He also doesn’t understand the relationship of the atheist community to these inspiring educators and rhetoricians and idea generators. We aren’t the sheep he’s looking for. Every one of these people gets up, presents their views, and then gets praised and criticized by the audiences; they don’t give orders, they express themselves, and the listeners talk and argue and agree or disagree. I’ve been to atheist meetings where Christians and Buddhists and weird New Agers have been given a time-slot to speak; so? This is not a movement that demands ideological conformity, and that likes to be challenged.
Finally, Sparrow condemns us because we haven’t thrown Hitchens from our ranks, and that we’re supposed to “speak out against the Islamophobia that’s self-evidently rife in the atheist movement,” a perfectly lovely demand that is offensive in its assumptions; shall he also tell me that I must stop beating my wife? There is racist Islamophobia scattered about within the New Atheist movement, just as there are racist atheists, anti-gay atheists, and Republican atheists, and we’d be fools to deny that a diverse movement built on a criticism of the folly of religion wouldn’t contain many individuals with a range of views orthogonal to our focus. But the outliers are not the movement. If Sparrow had actually attended any of these conferences and known any of the attendees, he’d know that the average participant is strongly left-leaning and progressive, but that there are also a significant number of Libertarians in the ranks with radical capitalism as their religion — but there is no purge in progress, which might annoy a Marxist like sparrow.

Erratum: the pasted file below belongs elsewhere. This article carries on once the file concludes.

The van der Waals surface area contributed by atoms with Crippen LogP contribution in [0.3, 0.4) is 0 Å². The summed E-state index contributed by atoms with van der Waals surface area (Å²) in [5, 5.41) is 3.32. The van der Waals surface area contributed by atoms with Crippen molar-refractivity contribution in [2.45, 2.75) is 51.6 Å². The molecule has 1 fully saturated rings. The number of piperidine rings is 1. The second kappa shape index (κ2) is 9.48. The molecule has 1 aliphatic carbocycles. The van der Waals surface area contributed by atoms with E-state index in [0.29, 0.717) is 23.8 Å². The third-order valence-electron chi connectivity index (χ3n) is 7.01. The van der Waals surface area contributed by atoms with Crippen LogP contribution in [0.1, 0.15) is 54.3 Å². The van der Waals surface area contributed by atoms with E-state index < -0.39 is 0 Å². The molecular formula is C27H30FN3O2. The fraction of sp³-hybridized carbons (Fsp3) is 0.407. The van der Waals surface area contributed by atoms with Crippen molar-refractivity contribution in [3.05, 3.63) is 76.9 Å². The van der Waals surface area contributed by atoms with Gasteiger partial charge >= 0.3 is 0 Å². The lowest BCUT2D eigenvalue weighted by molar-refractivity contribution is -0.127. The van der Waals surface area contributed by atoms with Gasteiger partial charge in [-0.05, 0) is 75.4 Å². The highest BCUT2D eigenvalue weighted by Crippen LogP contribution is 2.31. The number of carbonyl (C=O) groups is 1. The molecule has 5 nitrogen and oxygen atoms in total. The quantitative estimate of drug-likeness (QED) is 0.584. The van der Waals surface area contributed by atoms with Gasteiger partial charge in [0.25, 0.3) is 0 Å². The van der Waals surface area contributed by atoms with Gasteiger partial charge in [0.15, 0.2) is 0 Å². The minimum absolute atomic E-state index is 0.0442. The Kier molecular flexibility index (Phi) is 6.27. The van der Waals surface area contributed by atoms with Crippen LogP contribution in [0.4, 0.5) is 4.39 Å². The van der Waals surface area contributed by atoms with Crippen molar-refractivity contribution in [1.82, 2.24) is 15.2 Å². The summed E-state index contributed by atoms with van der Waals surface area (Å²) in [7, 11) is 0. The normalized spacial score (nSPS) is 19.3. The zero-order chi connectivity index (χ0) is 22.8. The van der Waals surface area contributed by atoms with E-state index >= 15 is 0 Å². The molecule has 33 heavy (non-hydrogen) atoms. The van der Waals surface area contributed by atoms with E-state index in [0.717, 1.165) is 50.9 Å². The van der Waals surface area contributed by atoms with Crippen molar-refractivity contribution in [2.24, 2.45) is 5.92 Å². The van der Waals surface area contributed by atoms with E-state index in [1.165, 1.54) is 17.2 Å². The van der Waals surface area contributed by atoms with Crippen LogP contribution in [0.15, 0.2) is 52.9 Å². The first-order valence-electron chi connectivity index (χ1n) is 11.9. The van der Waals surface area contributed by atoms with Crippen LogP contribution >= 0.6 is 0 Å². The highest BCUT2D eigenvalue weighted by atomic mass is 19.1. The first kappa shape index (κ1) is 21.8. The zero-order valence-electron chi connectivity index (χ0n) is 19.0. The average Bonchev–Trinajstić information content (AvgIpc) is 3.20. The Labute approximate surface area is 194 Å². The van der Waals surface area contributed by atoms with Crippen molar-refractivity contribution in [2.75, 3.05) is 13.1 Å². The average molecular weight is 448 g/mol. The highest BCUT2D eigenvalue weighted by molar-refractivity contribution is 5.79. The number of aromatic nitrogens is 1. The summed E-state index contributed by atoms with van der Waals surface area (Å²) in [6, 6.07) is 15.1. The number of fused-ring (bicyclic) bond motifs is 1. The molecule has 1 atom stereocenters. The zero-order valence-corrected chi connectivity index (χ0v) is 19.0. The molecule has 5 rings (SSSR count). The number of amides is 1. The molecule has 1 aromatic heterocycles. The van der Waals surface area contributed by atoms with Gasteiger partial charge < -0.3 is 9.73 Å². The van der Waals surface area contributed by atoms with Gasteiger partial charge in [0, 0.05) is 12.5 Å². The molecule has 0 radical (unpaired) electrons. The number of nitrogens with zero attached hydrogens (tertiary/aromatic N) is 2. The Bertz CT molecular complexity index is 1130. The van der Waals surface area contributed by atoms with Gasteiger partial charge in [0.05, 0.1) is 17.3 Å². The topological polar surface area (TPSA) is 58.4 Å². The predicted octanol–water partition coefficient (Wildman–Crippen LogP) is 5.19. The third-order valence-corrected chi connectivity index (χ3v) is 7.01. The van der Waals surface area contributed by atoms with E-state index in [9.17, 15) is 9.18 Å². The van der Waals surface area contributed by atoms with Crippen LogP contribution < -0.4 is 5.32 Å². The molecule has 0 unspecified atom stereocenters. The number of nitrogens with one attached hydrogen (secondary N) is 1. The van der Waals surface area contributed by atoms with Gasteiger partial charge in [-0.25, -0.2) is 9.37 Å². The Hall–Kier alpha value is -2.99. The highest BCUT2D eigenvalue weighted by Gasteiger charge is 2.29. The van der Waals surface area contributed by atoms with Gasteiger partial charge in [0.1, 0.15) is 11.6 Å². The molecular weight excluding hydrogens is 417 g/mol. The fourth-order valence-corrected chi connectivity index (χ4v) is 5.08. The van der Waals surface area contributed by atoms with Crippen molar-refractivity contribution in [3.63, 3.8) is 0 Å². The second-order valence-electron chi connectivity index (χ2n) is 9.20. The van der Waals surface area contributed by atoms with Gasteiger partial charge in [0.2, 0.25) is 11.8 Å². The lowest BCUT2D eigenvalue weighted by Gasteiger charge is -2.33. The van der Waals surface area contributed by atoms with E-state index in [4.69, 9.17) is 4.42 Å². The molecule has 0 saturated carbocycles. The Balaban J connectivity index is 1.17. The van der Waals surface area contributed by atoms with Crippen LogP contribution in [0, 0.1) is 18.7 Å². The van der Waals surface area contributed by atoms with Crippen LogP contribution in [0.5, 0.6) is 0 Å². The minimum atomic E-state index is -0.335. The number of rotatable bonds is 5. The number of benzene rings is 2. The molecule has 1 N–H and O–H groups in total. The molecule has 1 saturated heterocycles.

As for Hitchens, I adore the guy as a brilliant speaker and writer, as somebody I would go out of my way to listen to, and as an interesting human being who I sincerely hope can recover from his current affliction. But that does not imply that I listen to him unquestioningly, or that I and others won’t disagree with him on specifics. I was at the Freedom From Religion conference in 2007 in which he spoke and was at his most bellicose, and he was not given a free pass: the majority of the audience was vehement in its rejection of his ideas, and I flat out called them insane.
To people like Sparrow, though, the fact that we allowed him to speak, and that we even liked many of his ideas while specifically rejecting the war-mongering and Muslim-bashing, is a sign that we’re all right-wingers.